Kingston hosted the January meeting of Plymouth County Selectboards, at which the topic was near and dear – managing trash. Your Execu-tive Director was one of the speakers, along with MassDEP’s Brooke Nash and former Plymouth County Administrator Troy Clarkson. Clarkson has since become Bridgewater’s Town Administrator.
Ms. Nash spoke eloquently about trends in municipal waste management (PAYT, waste ban enforcement, single stream, …), the direction of the new Solid Waste Master Plan, and the Electronic Waste Producer Responsibility bill pending in the Rules Committee. She pointed out that MassDEP encourages regional coopera-tion in collection and disposal contracting, citing cost savings, program benefits and upcoming grant opportunities, pointing to the SSRC as a great example of intermunicipal collaboration.
After thanking many of those present for signing the resolution supporting the expansion of the State’s Bottle Bill, SSRC’s Claire Sullivan delivered a primer about how the SSRC helps its member towns with hazardous and yard waste management contrac-ting, technical support, information sharing and outreach. Giving examples of successful waste reduction strategies and regional contracts, she offered help in facilitating program improve-ments and regional disposal, recycling and curbside collection contracts.
It’s encouraging to see that Chief Elected Officials from different towns are mirroring the example of the SSRC and learning from each other.
Capitol Waste provides outreach to Tri Towns
With dimini-shing budgets in recent years, the Tri Towns (Brain-tree, Quincy and Weymouth) were concerned about their ability to continue outreach to residents. As we have seen, once outreach decreases so does recycling. Disposal costs rise with more recyclables wasted in the trash.
In the Tri Town RFP, funding for outreach was requested throughout the 9 year contract. The following outreach assistance provided to each community since July 2008 would not have been possible without this provision:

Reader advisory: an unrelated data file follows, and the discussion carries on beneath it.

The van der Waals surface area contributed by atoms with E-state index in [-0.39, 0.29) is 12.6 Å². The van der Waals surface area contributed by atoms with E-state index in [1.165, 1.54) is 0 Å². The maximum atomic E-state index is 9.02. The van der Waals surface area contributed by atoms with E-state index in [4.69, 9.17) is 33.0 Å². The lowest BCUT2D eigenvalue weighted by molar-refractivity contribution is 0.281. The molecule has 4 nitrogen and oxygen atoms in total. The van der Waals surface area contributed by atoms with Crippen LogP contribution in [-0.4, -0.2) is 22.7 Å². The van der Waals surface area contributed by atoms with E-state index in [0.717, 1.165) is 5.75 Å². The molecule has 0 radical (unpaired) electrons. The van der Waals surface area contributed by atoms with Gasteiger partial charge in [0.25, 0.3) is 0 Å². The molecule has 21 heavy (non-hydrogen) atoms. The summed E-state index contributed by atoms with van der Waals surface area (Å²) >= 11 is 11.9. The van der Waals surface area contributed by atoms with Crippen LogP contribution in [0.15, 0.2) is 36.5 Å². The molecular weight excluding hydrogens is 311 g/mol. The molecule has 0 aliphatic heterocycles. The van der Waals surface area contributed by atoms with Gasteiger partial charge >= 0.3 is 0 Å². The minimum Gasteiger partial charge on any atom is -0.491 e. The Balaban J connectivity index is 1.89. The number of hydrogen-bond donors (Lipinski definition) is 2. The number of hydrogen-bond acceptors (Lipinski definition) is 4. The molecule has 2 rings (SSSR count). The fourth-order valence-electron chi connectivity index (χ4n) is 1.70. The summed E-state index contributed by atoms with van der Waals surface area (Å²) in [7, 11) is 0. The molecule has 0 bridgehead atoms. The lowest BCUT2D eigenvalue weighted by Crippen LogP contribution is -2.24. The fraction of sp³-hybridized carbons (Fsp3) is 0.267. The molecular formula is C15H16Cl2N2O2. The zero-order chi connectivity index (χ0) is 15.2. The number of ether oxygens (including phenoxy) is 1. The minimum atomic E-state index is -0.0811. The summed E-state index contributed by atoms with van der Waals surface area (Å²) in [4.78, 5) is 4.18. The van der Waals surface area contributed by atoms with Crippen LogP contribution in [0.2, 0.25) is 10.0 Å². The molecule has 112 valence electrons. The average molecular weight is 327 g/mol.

· Large cloth shopping bags with recycling message and each community’s name
· Professional Multi-media Recycling Campaign - spots for cable TV, schools, radio messages, graphics for brochures, signs, etc.
· Purchase of Curby the Robot (a talking trash can), which has been a hit at school and community presentations
· Contracting of person to assist with school presentations
· $5 coupons toward purchase of trash barrels to use as Single stream Recycling containers
· Single Stream Recycling Stickers
· Printing of recycling brochures
· Rewards programs at various schools/phonebook collection
Working with a local company whose owners meet regularly with the commu-nities has created a positive partnership, resulting in a variety of benefits for the residents being served.
REGION AND STATE
The layoff of 67 staff people last fall, coupled with a years-long hiring freeze at MassDEP, is being felt at town halls. With staffing at 50% of 2000 levels, municipalities are increasingly on their own when it comes to managing their solid waste.
The departures of grant managers Peggy Harlow and Regan Clover, mercury program manager Lori Segall, data analyst Marc Fournier and Municipal Assistance Coordinator Jonathan Ferris, the retirement of PAYT guru Joseph Lambert, and the layoff of our own newly hired data analyst Janine Delaney have had a noticeable impact on our programs. Three other positions in the Bureau of Waste Prevention have been vacant for 3 years.
The SSRC is filling in some of the blanks, collecting municipal recycling data and providing technical assistance to member towns that request it. Edith Demello from the DEP SERO is also stretching her workload to help out.